The San Antonio-class amphibious transport dock ship USS Arlington (LPD 24) closed out basic phase deployment training with a two-day, shipwide exercise known as the “Final Battle Problem,” while underway in the Atlantic Ocean, June 5 and 6.
Capt. MK Hays, commander, Afloat Training Group (ATG) Norfolk was aboard the Arlington with a team of assessors to observe the 45 real world scenario-based events aimed to test all warfare areas across the ship. This is the first time ATG has had the opportunity to witness a ship conducting the Final Battle Problem since the onset of COVID-19.
“It was great to watch Arlington’s training teams provide a robust training scenario for the crew,” said Hays. “Arlington definitely rose to the occasion to combat fires, flooding, inbound torpedoes and missiles, as well as medical casualties. It was neat to watch everyone’s enthusiasm and know-how to get things done as a team!”
During basic phase a ship conducts training evolutions in a very individualistic way that tests each warfare area one at a time. The Final Battle Problem is the first time a ship sees all of its training integrated into one tactical event.
This event was the culmination of two months of planning, coordinating and training by all of the Arlington warfare leaders and coordinators.
The ultimate goal was to ensure the Arlington is capable of working as a cohesive force to fight the ship in a real world scenario.
Final Battle Problem is not a graded evolution, so each ship’s schedule dictates their ability to conduct the drill.
“Since we got basic phase done early, we were able to squeeze in this two-day battle problem and try to stress out the crew and training teams, said Capt. Chris “Chowdah” Hill, commanding officer of the Arlington.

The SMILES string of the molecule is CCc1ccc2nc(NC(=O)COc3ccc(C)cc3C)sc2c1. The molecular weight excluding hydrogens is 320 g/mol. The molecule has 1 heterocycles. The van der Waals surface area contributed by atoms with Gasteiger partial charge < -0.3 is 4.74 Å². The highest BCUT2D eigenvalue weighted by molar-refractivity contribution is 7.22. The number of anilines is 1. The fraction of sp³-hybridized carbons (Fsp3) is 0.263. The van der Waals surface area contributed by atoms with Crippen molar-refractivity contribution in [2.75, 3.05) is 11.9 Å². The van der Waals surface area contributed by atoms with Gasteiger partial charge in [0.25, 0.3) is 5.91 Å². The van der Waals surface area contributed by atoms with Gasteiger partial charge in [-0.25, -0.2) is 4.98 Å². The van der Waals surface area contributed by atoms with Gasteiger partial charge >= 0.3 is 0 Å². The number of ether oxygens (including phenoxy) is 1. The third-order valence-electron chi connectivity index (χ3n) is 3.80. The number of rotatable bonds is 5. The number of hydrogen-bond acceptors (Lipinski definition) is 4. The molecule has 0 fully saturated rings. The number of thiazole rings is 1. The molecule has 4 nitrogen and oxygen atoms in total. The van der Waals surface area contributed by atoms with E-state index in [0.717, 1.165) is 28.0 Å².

A few of the scenarios included items Arlington Sailors hadn’t trained on previously. This allowed leadership to observe them utilizing sound judgement and outside-the-box thinking to overcome the obstacles at hand.
Upon completing the Final Battle Problem, leadership deemed it a success based on the smiles seen on Sailors faces throughout the ship.
“For me, it was a blast because I was a player and not an assessor,” Hill said. I was able to role play being the commanding officer during one of the most challenging threat scenarios we could come up with. I certainly made my own mistakes and learned from them.”
As Arlington leaders debrief the event, they plan to utilize the lessons learned for training opportunities throughout the summer as they work through the integrated phase of deployment training.
In integrated phase, the Arlington will begin training with the Wasp-class amphibious assault ship USS Kearsarge (LHD 3) and other ships attached to the amphibious ready group as well as Marine Expeditionary Units. Training evolutions will become larger and more complex as Arlington progresses through each phase leading up to deployment.